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Jazz Greats: Herman Leonard Photographs from the Bruce Museum Collection
July 22 - October 22, 2006
The greatest jazz musicians of all time and the jazz scene of the 1940s through the 1960s is the subject of a new exhibition of photography that opened at the Bruce Museum in Greenwich, Connecticut, on July 22 and continues through October 22, 2006. Jazz Greats: Herman Leonard Photographs from the Bruce Museum Collection features the images by a photographer whose passion for jazz drew him to New York City's swinging clubs of Broadway, 52nd Street and Harlem beginning in the late 1940s. With the camera as his free ticket, Herman Leonard photographed and developed friendships with many of the luminaries of jazz history, including Duke Ellington, Charlie Parker, Ella Fitzgerald, Dizzy Gillespie, Billie Holiday, Duke Ellington, Thelonious Monk, and many more.
These photographs, all generously given to the Bruce Museum by Gloria and Fernando Barnuevo in 2004, are now part of the permanent collection of the Bruce Museum. The exhibition is supported by the Charles M. and Deborah G. Royce Exhibition Fund.
Herman Leonard's background in photography included a year's apprenticeship in 1947 with the famed portraitist Yousuf Karsh, with whom he gained invaluable experience photographing the likes of Albert Einstein, President Harry S. Truman, and Clark Gable. In 1948, Leonard opened a studio in New York City's Greenwich Village, where he did commercial work for Life, Look, Esquire, Playboy, and Cosmopolitan, and made portraits of movie and theater stars. At night, he haunted the jazz nightclubs using a Speed Graphic press camera to produce portraits of the most famous names of jazz as well as those beloved by jazz insiders.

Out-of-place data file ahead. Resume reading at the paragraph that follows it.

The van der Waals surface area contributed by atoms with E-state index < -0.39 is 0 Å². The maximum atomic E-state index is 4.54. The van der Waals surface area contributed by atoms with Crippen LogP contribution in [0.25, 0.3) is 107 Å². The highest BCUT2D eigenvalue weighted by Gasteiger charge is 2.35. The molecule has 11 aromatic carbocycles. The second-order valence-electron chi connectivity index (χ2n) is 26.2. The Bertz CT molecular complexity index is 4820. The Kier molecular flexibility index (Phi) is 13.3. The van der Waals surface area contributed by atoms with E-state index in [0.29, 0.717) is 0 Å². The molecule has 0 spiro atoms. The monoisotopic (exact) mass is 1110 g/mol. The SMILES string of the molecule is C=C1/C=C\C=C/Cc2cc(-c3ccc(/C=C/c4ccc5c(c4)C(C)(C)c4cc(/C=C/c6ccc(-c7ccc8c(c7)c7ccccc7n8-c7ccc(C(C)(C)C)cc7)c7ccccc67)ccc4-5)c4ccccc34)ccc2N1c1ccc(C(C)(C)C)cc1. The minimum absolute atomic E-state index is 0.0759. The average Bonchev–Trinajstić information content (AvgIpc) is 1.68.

These extraordinary photographs document an explosive time in the history of jazz. Musicians were traveling not only with the Big Bands throughout the United States but also through Europe. Charlie "Bird" Parker and Dizzy Gillespie -- both subjects of Leonard's photographs -- were just beginning to collaborate and meld their "modernist" jazz styles together, creating what would become Bop. Leonard photographed them all: Charlie Parker in the midst of one of his madcap performances on the saxophone, taken a few years before his untimely death; a radiant Lena Horne; Stan Getz at Birdland; Ella Fitzgerald, the First Lady of Song, at the Downbeat Club; Dinah Washington, at the mike at the Newport Jazz Festival; Louis Armstrong and his horn; and many others.
Leonard's photographic career took many interesting and diverse turns. In 1956, Marlon Brando chose Leonard as his personal photographer for a trip to the Far East to research Teahouse of the August Moon. Upon returning, Leonard moved to Paris to assume the position as chief photographer for the French music label Barclay Records. He also worked for many years as the European photographer for Playboy magazine and did reportage as well as fashion and advertising for such firms as Dior, Chanel, and Yves St. Laurent, among others. In 1980, he moved to the island of Ibiza, Spain, where he spent seven years raising his family. It was there that he rediscovered the forgotten jazz negatives in a box under his bed.
Today Leonard's reputation is well established. In 1988, his jazz photographs were first shown in London with great success. Since then, Leonard has had over 85 exhibitions worldwide. The Smithsonian Institution in Washington has honored him by requesting his entire collection for their permanent archives of musical history. In 1996, President Bill Clinton requested a collection of Herman's work to present to the King of Thailand, an avid jazz musician, as an official gift from the United States government. In addition, Leonard has produced two books: The Eye of Jazz and Jazz Memories, a personal photographic diary of his early career.
(above: Herman Leonard, Louis Armstrong, NYC, 1949 , Silver gelatin print, 14 x 11 inches. Bruce Museum Collection, Gift of Gloria and Fernando Barnuevo, 2004)
(above: Herman Leonard, Frank Sinatra, NYC, 1956, Silver
gelatin print, 11 x 14 inches. Bruce Museum Collection, Gift of Gloria and
Fernando Barnuevo, 2004)
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